Vinterior is immensely proud of our collaboration with many of the leading vintage and antique furniture specialists in the UK and beyond. After all, our mission is to seek out the remarkable and to shine the spotlight on people, places and pieces with real character, real soul and real stories. Behind the exceptional pieces on Vinterior stand some equally brilliant and highly knowledgeable collectors, who bring life to the stories behind the furniture you buy.

This week, I’m speaking to folk expert Kitty Walsh. As the founder of London gallery and collection Modern Folk, Kitty is bringing fresh attention to folk design, a genre richly woven with vibrant colours, patterns and the echo of many lives lived. We are inspired by the joyful union of colour and print which adorns so many of the pieces in the Modern Folk collection and the instant character which they lend to a space.

But what actually is folk design?

As Kitty explains, ‘Folk culture simply means the popular culture of the past, the things ordinary people liked to sing, eat, drink, make, and do. Folk art is the material part of this culture – from the clothes people wore, to the homes that they lived in, and the tools that they used to work. Just as favourite recipes and songs were passed down from century to century, so were the methods of making particular types of clothing or objects. As each generation added to the knowledge of their forefathers, rich cultural traditions gradually emerged.’

Kitty travels across vast regions of Eastern Europe and Scandinavia in pursuit of finding folk treasures. Most recently she travelled to Transylvania, unearthing rare finds at Negreni, an ancient Romani market in the Carpathian mountains. I asked Kitty about the origins of her interest in folk and what makes it stand out from other vintage genres.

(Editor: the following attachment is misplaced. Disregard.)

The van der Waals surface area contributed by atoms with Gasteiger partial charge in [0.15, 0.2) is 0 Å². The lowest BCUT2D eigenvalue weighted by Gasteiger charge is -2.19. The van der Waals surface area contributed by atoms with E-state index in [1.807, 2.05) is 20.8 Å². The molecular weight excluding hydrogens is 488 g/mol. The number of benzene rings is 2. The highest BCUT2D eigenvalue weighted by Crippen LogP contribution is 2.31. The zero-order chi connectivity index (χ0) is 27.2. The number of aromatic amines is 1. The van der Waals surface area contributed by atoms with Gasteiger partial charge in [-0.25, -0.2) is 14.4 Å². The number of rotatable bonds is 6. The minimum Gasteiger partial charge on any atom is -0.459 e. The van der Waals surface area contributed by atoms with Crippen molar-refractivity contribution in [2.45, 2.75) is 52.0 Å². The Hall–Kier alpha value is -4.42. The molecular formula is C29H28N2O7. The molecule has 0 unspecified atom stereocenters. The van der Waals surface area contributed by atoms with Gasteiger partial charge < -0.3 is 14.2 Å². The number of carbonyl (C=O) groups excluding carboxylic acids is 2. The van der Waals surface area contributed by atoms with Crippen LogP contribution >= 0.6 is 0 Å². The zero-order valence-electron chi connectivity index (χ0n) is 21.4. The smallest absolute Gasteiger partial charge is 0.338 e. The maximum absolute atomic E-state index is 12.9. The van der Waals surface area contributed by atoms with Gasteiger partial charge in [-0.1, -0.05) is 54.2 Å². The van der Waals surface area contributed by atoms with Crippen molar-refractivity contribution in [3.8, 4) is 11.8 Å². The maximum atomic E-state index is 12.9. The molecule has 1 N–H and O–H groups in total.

How did you become passionate about collecting the folk genre?

I’ve always been drawn to folk art – I began collecting Norwegian knitwear and folk slippers as a teenager and I used to make piñatas for extra pocket money. Then when I was studying History of Art at Cambridge I found a book on Hungarian folk art in a charity shop and was really hooked.

Why folk in particular?

With the folk genre you get to see the crafts person’s process – it’s great to see how people all over the world have responded to a particular design problem. Plus, I’m a bit of a maximalist so I love the patterns and colour!

What makes folk stand out from other vintage genres?

The stories attached to the pieces – you get such a strong sense of their history. These are pieces from a much simpler time – people had far fewer items in their home and most of them would have been made by people in their immediate community. This furniture marked important moments, when they got married or had their first child, it’s really a record of their lives.

Do you have any interesting stories behind the pieces currently in your collection?

A great example is our beautiful painted wedding chest, dated June 1891. It would have been used to carry the bride’s – Kata’s – possessions to her new home. But you get the same sense of history with the more minimal pieces, like a so-called bachelor’s table covered with knife marks.

Which is your favourite piece and why?

It has to be the ‘fancy country’ wardrobe – it’s so full of life! It was made in Transylvania in the mid twentieth century and is covered with flowers, fruits and birds. I’d love to know if the painter was thinking of William Morris’ strawberry thief when he painted the cheeky birds.

Kitty’s Modern Folk collection is bursting with folk curiosities, from intricately patterned chairs to simple carved wooden chests and vibrant glass paintings. I love the unique imperfections found in vintage and antique furniture for their ability to spark conversation and how they speak of crafts loved, lives lived and memories lost. What I find particularly special about folk furniture is that each piece is created with such purpose and to provide a sense of place. We can keep these exceptional pieces of furniture alive by bringing them into our homes so that our own unique family stories become woven around them.

View the Modern Folk collection here.

 

Portrait of Kitty taken from Wharf Magazine.